The weather is more inviting to go outside, perhaps with your kids or pets, though dangerous cats could turn a spring stroll into a nightmare.

Ministry of Environment Conservation Officer Lindsey Leko said the presence of these animals comes with the territory. But that should not deter people from enjoying the outdoors.

"If you see it at a distance, there might be a good chance that it doesn't even know you're there, so, as I tell my kids, if you happen to see it, don't ever take your eyes off it," explained Leko. "There's also situations where you might be out riding your bike or whatever, you could be watched by a cat as well. We see all these photos on the internet of a couple of hunters posing with their deer, and not until they look at the pictures afterward they realized it was a cat in the tree behind them and had no idea.

"Grab your kids, keep them in close. Keep your pets close, and make sure they're on a leash. These are all pretty much the same type of things that you would do with a bear," he said. "The one thing you never would do is you would never run, because we feel that there's probably a good chance that running away will kick in that predatory response, the predator-prey instinct in the cat, and it might chase."

He said back away and give the cougar an escape route.

"That's your best bet, and in the highly unlikely event of an attack, you fight. Punch it, whatever you gotta do, to get the cat off you and to survive. That's what you're going to do, and you don't want to play dead with a cat, because it doesn't realize that. It's not like a grizzly, where it's a dominance thing. It could see you as a food source, or it could just be afraid as well too," he explained. "It's just protecting its territory. It doesn't know how to react. We have humans that always want to get close to animals, and might just be a reactionary thing, and the problem is that, with a wild animal, you don't know what they're thinking when it attacks."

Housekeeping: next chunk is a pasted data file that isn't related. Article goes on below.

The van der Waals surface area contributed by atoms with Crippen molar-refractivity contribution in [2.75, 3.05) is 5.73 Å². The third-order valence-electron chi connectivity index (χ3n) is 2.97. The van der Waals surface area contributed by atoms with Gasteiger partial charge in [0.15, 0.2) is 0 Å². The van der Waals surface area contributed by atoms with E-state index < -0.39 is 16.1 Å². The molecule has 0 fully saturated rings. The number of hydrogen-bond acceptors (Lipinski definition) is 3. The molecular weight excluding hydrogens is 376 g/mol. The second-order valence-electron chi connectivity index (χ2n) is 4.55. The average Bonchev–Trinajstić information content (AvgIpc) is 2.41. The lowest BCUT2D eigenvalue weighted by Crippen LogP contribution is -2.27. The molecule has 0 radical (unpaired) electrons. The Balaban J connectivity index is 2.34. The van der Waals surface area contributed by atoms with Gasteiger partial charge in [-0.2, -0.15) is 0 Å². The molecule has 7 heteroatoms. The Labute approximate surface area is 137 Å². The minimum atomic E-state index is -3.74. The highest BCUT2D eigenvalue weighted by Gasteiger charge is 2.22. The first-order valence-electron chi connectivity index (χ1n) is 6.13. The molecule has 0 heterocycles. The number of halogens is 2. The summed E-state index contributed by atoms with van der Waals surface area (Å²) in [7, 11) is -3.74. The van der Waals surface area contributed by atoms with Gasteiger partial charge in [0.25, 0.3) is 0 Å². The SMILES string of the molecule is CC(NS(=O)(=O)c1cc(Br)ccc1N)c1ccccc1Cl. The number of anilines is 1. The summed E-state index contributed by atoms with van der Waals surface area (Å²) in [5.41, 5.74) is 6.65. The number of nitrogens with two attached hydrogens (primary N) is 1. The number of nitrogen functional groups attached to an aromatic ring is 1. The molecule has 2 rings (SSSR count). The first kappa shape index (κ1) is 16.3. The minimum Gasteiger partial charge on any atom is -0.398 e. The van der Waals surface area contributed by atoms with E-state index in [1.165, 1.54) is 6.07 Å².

He added that the predators aren't particularly inclined to want to get mixed up with people.

"They are a solitary animal. They're active in the evenings and then early mornings, so to see one walking around mid afternoon, I'm not saying it won't happen, but it's not very likely." 

He said another telltale sign of a cougar is their kill site with 'hidden' food, and the females in heat make a high-pitched squealing sound.

As far as tracks go, it is a challenge to identify cougar prints.

"Tracks are very, very difficult, unless they're fresh, because even in snow, you get the freeze and thaw, and they dry out, they get smaller," he shared. "Every winter we get lots of calls about possible cougar tracks, and they all turn out to be a large dog."

He said one telltale sign is the claws on a cat are always retracted. 

"There's different characteristics that make it different than a coyote or a dog or a wolf, so, if we can get a good fresh track then we have an idea," he said, noting they can employ the help of tracking dogs to locate the cougar. However, they aren't hunting them as humans and cougars must coexist.

If you do see a cougar, Leko advised calling the Turn in Poachers and Polluters (TIPP) line at 1-800-667-7561 or from your SaskTel cell phone at #5555.

"It is a 24-hour, 365-days-a-year dispatch for conservation officers. They'll dispatch somebody right away... It's nice to know that when we see these things and we hear about them, I'm not reading about it on social media the next day."

To recap, here is what you should do if you encounter a cougar:

1. Keep your eyes on it

2. Keep you children and pets close

3. Do not run. Instead, slowly back away. Running could trigger its predator instinct.

4. Don't play dead either. 

5. Be loud and intimidating if it comes toward you.

6. Fight it off however you can to survive, if it attacks.

7. Report sightings to the TIPP line